Salento is a little town most famous because the Corcora Palm Forest is nearby. We got in too late to see the palms today; so they’re on the cards for tomorrow morning.

I found a pretty cheap BnB walking distance from the town centre, so after we checked in and unloaded our gear off the bike, we walked up to the town square and then up a number of stairs to a local lookout. The view over the valley was amazing!

Adrian aka ‘my little snotball’ is feeling a bit better but is still sneezing and sniffing like crazy.

A local’s tour of Medellin

Brightly coloured buildings in Medellin

In the old part of Medellin

6 October – Day 76

Medellin
Distance: 0kms

Another excellent day in Colombia, a country which continues to exceed my expectations and has been one of my favourites so far.

As we were walking around looking for a café for brekky before heading off, we for some reason decided to go up a little side street… where Juan, the helpful stranger from yesterday, was sitting at café with his wife! How he recognised us I have no idea; he’d only seen us in all our gear including helmets… but he did, and came and sat with us for quite a while. He was pretty disappointed that we were planning on leaving Medellin straight away, and said that he’d love to take us around the city if only we stayed in town for another day. Plus his favourite local soccer team was playing that afternoon, and we might want to watch it with him? It was an opportunity not to be missed – spending a day with a local, in his own city?!! Yes please!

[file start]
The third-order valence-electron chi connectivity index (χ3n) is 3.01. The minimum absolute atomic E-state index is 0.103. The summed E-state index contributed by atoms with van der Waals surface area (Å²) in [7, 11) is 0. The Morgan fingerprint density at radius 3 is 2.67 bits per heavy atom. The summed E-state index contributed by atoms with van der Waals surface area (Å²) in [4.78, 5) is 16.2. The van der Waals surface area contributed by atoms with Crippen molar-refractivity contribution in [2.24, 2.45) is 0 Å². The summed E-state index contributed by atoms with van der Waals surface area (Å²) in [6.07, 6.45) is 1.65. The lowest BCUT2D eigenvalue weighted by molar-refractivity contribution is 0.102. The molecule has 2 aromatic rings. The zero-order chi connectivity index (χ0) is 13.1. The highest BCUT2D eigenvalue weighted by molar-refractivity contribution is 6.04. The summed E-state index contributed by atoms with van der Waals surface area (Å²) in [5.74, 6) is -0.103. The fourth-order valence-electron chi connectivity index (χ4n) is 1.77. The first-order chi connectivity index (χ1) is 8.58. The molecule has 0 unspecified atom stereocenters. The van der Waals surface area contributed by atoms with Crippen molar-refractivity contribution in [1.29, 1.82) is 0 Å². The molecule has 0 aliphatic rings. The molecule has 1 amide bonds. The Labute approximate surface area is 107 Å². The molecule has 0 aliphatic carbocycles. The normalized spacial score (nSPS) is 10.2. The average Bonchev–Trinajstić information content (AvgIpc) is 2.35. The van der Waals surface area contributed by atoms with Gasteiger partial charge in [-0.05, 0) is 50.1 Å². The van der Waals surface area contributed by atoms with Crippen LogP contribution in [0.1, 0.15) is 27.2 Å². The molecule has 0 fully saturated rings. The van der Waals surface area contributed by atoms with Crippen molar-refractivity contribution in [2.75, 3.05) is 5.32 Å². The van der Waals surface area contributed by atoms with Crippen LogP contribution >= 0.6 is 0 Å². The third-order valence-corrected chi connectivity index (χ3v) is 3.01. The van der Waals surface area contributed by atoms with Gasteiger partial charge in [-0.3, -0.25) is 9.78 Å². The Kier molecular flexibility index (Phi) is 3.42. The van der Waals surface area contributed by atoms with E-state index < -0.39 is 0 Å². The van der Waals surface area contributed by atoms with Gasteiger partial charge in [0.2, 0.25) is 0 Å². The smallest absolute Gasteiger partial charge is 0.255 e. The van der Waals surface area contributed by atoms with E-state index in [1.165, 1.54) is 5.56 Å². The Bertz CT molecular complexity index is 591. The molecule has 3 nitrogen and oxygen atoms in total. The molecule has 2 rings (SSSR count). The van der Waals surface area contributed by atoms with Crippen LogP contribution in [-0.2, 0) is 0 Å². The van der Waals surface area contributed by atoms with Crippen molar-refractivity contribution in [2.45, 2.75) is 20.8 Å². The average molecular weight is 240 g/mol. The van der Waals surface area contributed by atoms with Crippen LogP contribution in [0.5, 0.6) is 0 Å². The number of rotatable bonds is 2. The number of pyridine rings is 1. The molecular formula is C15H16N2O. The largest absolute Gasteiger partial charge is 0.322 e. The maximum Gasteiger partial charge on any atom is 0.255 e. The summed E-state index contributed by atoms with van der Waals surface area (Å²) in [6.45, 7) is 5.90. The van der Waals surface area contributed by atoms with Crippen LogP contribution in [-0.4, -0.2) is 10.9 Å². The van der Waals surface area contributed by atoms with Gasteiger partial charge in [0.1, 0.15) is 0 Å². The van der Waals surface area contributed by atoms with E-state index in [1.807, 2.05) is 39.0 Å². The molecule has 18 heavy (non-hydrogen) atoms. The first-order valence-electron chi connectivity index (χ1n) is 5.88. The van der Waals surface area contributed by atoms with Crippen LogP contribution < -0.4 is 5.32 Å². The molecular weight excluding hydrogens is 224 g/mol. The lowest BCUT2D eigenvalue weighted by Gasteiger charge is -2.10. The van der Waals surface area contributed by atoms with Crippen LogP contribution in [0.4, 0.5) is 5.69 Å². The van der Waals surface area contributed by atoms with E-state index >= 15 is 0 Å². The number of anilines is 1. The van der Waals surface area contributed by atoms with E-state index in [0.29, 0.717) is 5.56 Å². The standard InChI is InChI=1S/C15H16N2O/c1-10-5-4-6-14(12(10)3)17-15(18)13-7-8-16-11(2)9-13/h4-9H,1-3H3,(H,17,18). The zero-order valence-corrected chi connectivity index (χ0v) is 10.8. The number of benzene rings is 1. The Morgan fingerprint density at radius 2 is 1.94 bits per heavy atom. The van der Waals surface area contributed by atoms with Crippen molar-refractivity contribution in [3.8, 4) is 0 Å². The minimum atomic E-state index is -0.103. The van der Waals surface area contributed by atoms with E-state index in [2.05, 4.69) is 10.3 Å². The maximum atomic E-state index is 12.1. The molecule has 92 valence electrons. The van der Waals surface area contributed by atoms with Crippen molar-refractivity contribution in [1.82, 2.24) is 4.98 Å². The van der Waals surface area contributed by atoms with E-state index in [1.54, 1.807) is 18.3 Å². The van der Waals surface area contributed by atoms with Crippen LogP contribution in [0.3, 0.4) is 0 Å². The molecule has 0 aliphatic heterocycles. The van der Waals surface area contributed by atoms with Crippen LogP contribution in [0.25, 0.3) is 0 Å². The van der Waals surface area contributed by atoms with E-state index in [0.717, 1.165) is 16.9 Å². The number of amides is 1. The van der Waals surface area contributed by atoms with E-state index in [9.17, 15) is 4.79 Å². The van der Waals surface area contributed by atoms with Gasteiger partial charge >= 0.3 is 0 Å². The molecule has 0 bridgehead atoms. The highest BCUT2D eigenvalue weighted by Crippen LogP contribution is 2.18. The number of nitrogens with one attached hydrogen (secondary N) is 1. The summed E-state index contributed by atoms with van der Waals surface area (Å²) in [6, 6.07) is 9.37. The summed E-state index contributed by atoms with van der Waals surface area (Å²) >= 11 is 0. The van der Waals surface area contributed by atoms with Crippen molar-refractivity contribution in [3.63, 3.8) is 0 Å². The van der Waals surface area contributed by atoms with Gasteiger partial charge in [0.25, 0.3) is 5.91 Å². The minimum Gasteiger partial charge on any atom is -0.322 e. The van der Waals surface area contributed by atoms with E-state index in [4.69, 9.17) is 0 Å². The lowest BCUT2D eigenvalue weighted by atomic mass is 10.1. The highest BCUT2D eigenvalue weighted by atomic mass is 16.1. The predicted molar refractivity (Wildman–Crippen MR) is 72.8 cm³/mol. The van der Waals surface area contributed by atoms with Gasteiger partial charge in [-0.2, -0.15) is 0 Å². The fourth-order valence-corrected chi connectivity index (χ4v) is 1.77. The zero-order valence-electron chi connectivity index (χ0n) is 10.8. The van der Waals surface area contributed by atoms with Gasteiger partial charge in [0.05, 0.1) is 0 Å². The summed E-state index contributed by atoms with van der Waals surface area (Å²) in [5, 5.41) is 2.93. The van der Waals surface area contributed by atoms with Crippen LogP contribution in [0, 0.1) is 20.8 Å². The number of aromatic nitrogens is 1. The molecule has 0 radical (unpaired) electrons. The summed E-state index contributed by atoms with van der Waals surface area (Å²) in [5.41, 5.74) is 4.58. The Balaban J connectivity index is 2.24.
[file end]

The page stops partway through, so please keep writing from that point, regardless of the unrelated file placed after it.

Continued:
Twenty minutes after breakfast we were at the designated meeting spot, and the tour began with a close look at the Gaudua bamboo that was growing nearby, and a discussion on how it’s used in construction. It’s apparently known as ‘nature’s steel’ because it’s so strong – and flexible, which is helpful in earthquake prone areas.

We were going to get a taxi into the town centre, but while we were waiting the bus arrived and so on we jumped. It was our first local bus ride in South or Central America. It was pretty obvious that we were tourists, so along the way almost everyone in the bus was pointing things out to us, wanting us to know which street we were on (‘the car street’, where all the car dealerships are) etc etc. They were just so friendly! I know I keep saying this, but really – it’s such a change from previous countries, where people were either not friendly, or just wanted money. Colombians are friendly for the sake of being friendly.